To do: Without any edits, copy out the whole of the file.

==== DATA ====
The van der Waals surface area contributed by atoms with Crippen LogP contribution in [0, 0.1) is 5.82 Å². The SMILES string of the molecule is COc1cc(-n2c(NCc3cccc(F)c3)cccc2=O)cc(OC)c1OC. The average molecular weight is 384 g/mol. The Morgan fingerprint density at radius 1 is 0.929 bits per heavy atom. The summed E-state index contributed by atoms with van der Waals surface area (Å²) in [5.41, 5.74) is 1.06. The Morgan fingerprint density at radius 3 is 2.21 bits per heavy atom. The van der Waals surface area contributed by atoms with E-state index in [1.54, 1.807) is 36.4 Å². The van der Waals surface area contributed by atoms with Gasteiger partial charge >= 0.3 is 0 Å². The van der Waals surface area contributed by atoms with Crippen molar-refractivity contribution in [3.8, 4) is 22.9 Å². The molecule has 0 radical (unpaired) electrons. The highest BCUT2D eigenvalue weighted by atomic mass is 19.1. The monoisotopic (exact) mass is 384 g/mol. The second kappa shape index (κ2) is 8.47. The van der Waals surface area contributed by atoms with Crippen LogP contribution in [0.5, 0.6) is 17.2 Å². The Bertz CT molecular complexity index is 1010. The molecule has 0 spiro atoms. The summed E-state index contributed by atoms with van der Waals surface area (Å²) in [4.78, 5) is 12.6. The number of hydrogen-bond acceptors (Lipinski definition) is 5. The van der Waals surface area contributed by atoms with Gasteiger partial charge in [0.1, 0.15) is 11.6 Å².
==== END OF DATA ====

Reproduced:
The van der Waals surface area contributed by atoms with Crippen LogP contribution in [0, 0.1) is 5.82 Å². The SMILES string of the molecule is COc1cc(-n2c(NCc3cccc(F)c3)cccc2=O)cc(OC)c1OC. The average molecular weight is 384 g/mol. The Morgan fingerprint density at radius 1 is 0.929 bits per heavy atom. The summed E-state index contributed by atoms with van der Waals surface area (Å²) in [5.41, 5.74) is 1.06. The Morgan fingerprint density at radius 3 is 2.21 bits per heavy atom. The van der Waals surface area contributed by atoms with E-state index in [1.54, 1.807) is 36.4 Å². The van der Waals surface area contributed by atoms with Gasteiger partial charge >= 0.3 is 0 Å². The van der Waals surface area contributed by atoms with Crippen molar-refractivity contribution in [3.8, 4) is 22.9 Å². The molecule has 0 radical (unpaired) electrons. The highest BCUT2D eigenvalue weighted by atomic mass is 19.1. The monoisotopic (exact) mass is 384 g/mol. The second kappa shape index (κ2) is 8.47. The van der Waals surface area contributed by atoms with Crippen LogP contribution in [0.5, 0.6) is 17.2 Å². The Bertz CT molecular complexity index is 1010. The molecule has 0 spiro atoms. The summed E-state index contributed by atoms with van der Waals surface area (Å²) in [4.78, 5) is 12.6. The number of hydrogen-bond acceptors (Lipinski definition) is 5. The van der Waals surface area contributed by atoms with Gasteiger partial charge in [0.1, 0.15) is 11.6 Å².